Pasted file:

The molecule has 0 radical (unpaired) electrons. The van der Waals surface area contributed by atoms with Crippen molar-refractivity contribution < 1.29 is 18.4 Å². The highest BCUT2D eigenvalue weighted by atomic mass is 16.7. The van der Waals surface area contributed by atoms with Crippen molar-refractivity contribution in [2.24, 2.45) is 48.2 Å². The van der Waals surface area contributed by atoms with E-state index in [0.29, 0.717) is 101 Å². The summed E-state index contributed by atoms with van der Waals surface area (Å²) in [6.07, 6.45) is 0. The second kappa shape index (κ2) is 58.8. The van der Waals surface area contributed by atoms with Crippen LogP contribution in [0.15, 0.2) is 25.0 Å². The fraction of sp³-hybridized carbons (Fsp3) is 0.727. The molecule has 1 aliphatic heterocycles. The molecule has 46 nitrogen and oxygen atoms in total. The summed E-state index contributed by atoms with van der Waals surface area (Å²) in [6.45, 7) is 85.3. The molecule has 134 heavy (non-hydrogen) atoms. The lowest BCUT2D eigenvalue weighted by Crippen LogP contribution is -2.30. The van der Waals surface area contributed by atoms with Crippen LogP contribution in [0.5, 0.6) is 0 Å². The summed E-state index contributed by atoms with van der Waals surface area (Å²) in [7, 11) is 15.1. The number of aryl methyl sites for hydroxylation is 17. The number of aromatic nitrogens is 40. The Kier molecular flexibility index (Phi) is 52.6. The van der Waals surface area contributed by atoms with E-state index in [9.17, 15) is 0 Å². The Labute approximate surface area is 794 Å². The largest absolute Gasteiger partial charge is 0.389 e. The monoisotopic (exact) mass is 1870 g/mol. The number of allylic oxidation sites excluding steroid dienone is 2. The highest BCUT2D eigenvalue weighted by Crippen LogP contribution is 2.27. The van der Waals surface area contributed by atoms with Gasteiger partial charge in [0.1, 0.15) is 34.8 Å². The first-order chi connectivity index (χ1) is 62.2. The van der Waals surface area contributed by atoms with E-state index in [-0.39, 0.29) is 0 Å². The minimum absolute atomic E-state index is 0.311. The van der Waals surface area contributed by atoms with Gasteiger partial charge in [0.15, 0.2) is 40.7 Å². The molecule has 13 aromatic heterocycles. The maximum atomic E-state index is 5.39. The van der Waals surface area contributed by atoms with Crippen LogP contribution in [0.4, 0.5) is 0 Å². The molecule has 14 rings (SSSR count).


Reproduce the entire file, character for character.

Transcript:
The molecule has 0 radical (unpaired) electrons. The van der Waals surface area contributed by atoms with Crippen molar-refractivity contribution < 1.29 is 18.4 Å². The highest BCUT2D eigenvalue weighted by atomic mass is 16.7. The van der Waals surface area contributed by atoms with Crippen molar-refractivity contribution in [2.24, 2.45) is 48.2 Å². The van der Waals surface area contributed by atoms with E-state index in [0.29, 0.717) is 101 Å². The summed E-state index contributed by atoms with van der Waals surface area (Å²) in [6.07, 6.45) is 0. The second kappa shape index (κ2) is 58.8. The van der Waals surface area contributed by atoms with Crippen LogP contribution in [0.15, 0.2) is 25.0 Å². The fraction of sp³-hybridized carbons (Fsp3) is 0.727. The molecule has 1 aliphatic heterocycles. The molecule has 46 nitrogen and oxygen atoms in total. The summed E-state index contributed by atoms with van der Waals surface area (Å²) in [6.45, 7) is 85.3. The molecule has 134 heavy (non-hydrogen) atoms. The lowest BCUT2D eigenvalue weighted by Crippen LogP contribution is -2.30. The van der Waals surface area contributed by atoms with Crippen LogP contribution in [0.5, 0.6) is 0 Å². The summed E-state index contributed by atoms with van der Waals surface area (Å²) in [7, 11) is 15.1. The number of aryl methyl sites for hydroxylation is 17. The number of aromatic nitrogens is 40. The Kier molecular flexibility index (Phi) is 52.6. The van der Waals surface area contributed by atoms with E-state index in [9.17, 15) is 0 Å². The Labute approximate surface area is 794 Å². The largest absolute Gasteiger partial charge is 0.389 e. The monoisotopic (exact) mass is 1870 g/mol. The number of allylic oxidation sites excluding steroid dienone is 2. The highest BCUT2D eigenvalue weighted by Crippen LogP contribution is 2.27. The van der Waals surface area contributed by atoms with Gasteiger partial charge in [0.1, 0.15) is 34.8 Å². The first-order chi connectivity index (χ1) is 62.2. The van der Waals surface area contributed by atoms with E-state index in [-0.39, 0.29) is 0 Å². The minimum absolute atomic E-state index is 0.311. The van der Waals surface area contributed by atoms with Gasteiger partial charge in [0.15, 0.2) is 40.7 Å². The molecule has 13 aromatic heterocycles. The maximum atomic E-state index is 5.39. The van der Waals surface area contributed by atoms with Crippen LogP contribution in [0.4, 0.5) is 0 Å². The molecule has 14 rings (SSSR count).